Wednesday, June 13, 2012
Commit your work to the Lord, and then your plans will succeed.
Read also 1Pet 5:6-7
Out of baseball for good?
Traded from the Montrel Expos to an AA team in Nashville, pitcher Tim Burke, in his worst starting inning, allowed Chattanooga to score four runs. His wife recalls:
"That evening Tim said, 'After tonight, there's a strong chance I'll be released. I could be out of baseball for good.'
"'Tim', I told him, 'maybe we need to turn your career over to the Lord.'
"Tim responded without hesitiation, 'That's a good idea.'
"On our knees by our kitchen table, Tim prayed: 'Lord, I never even thought about you caring about this stuff. If I'm holding on to baseball too much, help me to let it go; but if you want me to keep going, I'll fight to make it. You know best.'
"Then I said, 'Lord, if you'll give Tim the strength and opportunity, he'll give it his all; but if it's not your will for us to stay in baseball, please show us what you have next for our lives.'
"When we finished, we still had no idea what lay ahead, but we had a new sense of peace" - and Tim didn't lose another game all season. Christine Burke in Major League Dad.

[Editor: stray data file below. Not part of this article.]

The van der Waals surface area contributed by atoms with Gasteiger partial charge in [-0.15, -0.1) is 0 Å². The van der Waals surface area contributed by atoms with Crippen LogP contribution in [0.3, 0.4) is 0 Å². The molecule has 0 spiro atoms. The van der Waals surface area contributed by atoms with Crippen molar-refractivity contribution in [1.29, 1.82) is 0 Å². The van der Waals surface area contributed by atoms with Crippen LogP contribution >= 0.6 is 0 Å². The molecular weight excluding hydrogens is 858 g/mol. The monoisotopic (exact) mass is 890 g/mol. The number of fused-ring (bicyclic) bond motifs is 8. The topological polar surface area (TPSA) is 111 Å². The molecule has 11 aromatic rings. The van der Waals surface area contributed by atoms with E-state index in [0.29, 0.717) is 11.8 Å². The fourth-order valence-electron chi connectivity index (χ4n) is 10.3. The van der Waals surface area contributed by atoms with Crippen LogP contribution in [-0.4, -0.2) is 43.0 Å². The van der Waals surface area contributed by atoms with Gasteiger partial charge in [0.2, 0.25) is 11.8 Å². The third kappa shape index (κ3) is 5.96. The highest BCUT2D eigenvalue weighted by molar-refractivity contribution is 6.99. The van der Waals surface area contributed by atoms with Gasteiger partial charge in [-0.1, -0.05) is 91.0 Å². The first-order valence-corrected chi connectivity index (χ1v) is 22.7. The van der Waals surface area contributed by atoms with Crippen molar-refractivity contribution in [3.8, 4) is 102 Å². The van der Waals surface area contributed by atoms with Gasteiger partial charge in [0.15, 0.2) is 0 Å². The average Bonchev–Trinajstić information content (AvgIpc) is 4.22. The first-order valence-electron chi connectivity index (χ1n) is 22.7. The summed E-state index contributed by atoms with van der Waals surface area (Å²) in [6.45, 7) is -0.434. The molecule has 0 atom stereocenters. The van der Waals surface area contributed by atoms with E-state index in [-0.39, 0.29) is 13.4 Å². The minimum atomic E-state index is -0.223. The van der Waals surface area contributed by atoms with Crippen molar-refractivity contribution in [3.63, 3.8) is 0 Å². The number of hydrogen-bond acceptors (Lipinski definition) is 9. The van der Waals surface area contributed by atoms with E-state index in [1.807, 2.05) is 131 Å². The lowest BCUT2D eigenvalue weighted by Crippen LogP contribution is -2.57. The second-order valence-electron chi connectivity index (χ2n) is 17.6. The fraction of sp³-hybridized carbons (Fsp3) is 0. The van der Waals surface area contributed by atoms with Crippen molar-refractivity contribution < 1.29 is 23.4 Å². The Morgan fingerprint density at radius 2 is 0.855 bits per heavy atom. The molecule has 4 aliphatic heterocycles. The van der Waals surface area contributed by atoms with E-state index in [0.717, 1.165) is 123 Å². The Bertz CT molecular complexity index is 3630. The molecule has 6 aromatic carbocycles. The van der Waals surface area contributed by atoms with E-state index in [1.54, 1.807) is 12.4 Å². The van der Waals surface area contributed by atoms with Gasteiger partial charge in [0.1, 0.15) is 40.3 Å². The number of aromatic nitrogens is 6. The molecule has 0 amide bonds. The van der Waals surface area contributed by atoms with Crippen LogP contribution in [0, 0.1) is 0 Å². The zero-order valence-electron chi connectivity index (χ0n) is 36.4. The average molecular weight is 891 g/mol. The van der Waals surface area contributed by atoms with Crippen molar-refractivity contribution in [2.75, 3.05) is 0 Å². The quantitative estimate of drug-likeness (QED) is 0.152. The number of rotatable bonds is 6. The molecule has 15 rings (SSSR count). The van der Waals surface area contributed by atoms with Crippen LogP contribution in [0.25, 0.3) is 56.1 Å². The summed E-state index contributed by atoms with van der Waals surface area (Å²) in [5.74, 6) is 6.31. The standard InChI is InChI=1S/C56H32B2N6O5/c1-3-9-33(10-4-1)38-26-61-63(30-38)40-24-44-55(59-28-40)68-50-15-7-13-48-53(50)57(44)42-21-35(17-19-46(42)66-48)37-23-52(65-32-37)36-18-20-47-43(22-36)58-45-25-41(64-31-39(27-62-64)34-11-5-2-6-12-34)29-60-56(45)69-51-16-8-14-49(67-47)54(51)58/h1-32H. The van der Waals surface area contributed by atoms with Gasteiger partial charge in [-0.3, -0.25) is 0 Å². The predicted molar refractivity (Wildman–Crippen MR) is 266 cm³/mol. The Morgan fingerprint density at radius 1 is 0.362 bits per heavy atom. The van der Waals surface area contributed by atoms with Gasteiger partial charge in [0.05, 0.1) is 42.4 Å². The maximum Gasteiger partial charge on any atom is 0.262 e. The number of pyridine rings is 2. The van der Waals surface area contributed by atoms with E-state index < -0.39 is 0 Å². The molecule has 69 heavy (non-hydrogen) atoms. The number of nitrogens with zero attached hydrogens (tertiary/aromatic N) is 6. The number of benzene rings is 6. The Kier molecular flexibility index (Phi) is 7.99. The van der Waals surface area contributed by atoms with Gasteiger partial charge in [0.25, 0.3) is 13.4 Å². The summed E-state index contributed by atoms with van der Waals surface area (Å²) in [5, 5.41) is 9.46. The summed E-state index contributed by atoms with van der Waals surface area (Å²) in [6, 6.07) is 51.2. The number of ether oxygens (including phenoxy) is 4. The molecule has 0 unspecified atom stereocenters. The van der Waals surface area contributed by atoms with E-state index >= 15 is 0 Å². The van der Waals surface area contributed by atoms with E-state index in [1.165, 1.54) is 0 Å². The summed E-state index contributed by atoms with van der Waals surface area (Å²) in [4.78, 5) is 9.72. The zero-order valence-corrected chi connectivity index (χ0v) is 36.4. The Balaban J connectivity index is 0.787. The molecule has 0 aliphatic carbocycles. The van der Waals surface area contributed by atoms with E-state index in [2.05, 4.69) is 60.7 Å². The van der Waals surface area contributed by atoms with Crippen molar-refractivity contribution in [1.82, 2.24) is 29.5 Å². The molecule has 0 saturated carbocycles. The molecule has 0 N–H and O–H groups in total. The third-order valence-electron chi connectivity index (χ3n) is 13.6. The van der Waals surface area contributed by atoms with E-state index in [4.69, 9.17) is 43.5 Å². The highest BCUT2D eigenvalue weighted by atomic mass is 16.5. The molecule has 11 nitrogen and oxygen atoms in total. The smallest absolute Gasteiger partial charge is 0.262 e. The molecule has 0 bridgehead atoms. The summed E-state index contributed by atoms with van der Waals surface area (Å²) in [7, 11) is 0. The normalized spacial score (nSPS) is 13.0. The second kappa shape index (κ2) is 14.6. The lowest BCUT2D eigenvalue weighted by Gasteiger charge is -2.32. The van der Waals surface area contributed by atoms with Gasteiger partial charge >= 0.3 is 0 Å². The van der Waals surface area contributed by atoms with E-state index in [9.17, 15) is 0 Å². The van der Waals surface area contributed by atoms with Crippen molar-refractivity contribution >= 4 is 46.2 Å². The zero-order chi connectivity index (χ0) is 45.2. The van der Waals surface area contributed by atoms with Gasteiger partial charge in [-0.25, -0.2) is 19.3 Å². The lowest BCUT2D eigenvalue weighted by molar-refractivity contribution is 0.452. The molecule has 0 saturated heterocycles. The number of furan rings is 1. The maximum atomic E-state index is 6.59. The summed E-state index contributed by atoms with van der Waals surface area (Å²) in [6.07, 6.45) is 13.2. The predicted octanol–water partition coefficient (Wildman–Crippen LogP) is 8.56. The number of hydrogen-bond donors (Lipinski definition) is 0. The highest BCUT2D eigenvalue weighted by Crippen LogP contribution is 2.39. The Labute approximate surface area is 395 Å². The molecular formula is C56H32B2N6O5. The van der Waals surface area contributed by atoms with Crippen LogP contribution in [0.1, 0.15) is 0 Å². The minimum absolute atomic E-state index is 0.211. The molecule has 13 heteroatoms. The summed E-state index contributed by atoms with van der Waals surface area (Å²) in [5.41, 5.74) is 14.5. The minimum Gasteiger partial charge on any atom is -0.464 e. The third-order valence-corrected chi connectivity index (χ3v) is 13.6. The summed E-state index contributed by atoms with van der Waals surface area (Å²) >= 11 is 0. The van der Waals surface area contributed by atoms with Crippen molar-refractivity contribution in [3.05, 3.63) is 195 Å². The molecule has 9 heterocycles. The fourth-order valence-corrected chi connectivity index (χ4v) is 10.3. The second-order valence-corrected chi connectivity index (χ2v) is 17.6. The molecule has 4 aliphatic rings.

It sounds so simple: "commit your work to God" then you "will succeed." But this requires more from us than a simple nod of the heart towards God. It's more than asking him to approve and bless our efforts before we go our merry ways.
The power behind this verse is in the word "commit". When one commits to the Lord, he turns over the project and lets go completely. Then, of course, the plans succeed because God is in control of both the work and the results.
For many of us, it's far from easy to turn things over to God. But success depends on your willingness to humble yourself "under the mighty power of God" (1Pet 5:6). Then, "in his good time, he will honour you." In other words, take your hands off the wheel, peacefully sit back, and leave the driving to the one who knows the road ahead.
The Moravians had a wonderful symbol. It was a bull standing between an alter and a plough, below were the words "Ready for either".